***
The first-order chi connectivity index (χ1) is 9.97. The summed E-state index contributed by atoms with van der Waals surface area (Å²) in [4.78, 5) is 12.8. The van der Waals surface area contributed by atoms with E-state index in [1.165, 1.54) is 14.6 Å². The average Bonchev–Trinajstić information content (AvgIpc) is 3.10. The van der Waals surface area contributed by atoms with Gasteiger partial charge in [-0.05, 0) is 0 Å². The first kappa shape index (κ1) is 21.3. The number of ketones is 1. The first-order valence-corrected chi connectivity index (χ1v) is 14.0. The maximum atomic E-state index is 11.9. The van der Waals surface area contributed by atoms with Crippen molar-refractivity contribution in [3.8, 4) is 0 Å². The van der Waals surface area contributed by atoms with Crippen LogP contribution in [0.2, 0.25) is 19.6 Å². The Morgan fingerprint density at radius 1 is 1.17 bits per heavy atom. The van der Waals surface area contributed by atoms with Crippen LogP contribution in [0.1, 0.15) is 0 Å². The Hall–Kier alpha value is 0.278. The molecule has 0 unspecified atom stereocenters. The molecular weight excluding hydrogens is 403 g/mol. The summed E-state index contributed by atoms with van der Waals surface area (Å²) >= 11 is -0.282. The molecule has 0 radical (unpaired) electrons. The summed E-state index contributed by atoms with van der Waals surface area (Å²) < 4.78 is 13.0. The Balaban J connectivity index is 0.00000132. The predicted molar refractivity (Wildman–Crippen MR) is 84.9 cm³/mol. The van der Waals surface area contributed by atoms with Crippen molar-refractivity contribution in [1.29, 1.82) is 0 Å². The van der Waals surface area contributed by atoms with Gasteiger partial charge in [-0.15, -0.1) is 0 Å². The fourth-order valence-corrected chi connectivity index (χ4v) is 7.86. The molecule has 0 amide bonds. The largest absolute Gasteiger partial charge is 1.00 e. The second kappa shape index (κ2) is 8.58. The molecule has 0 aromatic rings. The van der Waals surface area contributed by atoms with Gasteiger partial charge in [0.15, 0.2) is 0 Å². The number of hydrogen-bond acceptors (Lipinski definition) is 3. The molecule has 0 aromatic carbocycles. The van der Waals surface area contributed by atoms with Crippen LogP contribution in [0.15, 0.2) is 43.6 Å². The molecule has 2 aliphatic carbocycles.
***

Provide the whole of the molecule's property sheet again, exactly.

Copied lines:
The first-order chi connectivity index (χ1) is 9.97. The summed E-state index contributed by atoms with van der Waals surface area (Å²) in [4.78, 5) is 12.8. The van der Waals surface area contributed by atoms with E-state index in [1.165, 1.54) is 14.6 Å². The average Bonchev–Trinajstić information content (AvgIpc) is 3.10. The van der Waals surface area contributed by atoms with Gasteiger partial charge in [-0.05, 0) is 0 Å². The first kappa shape index (κ1) is 21.3. The number of ketones is 1. The first-order valence-corrected chi connectivity index (χ1v) is 14.0. The maximum atomic E-state index is 11.9. The van der Waals surface area contributed by atoms with Crippen molar-refractivity contribution in [3.8, 4) is 0 Å². The van der Waals surface area contributed by atoms with Crippen LogP contribution in [0.2, 0.25) is 19.6 Å². The Morgan fingerprint density at radius 1 is 1.17 bits per heavy atom. The van der Waals surface area contributed by atoms with Crippen LogP contribution in [0.1, 0.15) is 0 Å². The Hall–Kier alpha value is 0.278. The molecule has 0 unspecified atom stereocenters. The molecular weight excluding hydrogens is 403 g/mol. The summed E-state index contributed by atoms with van der Waals surface area (Å²) >= 11 is -0.282. The molecule has 0 radical (unpaired) electrons. The summed E-state index contributed by atoms with van der Waals surface area (Å²) < 4.78 is 13.0. The Balaban J connectivity index is 0.00000132. The predicted molar refractivity (Wildman–Crippen MR) is 84.9 cm³/mol. The van der Waals surface area contributed by atoms with Crippen molar-refractivity contribution in [1.29, 1.82) is 0 Å². The van der Waals surface area contributed by atoms with Gasteiger partial charge in [-0.15, -0.1) is 0 Å². The fourth-order valence-corrected chi connectivity index (χ4v) is 7.86. The molecule has 0 amide bonds. The largest absolute Gasteiger partial charge is 1.00 e. The second kappa shape index (κ2) is 8.58. The molecule has 0 aromatic rings. The van der Waals surface area contributed by atoms with Gasteiger partial charge in [0.15, 0.2) is 0 Å². The number of hydrogen-bond acceptors (Lipinski definition) is 3. The molecule has 0 aromatic carbocycles. The van der Waals surface area contributed by atoms with Crippen LogP contribution in [0.15, 0.2) is 43.6 Å². The molecule has 2 aliphatic carbocycles.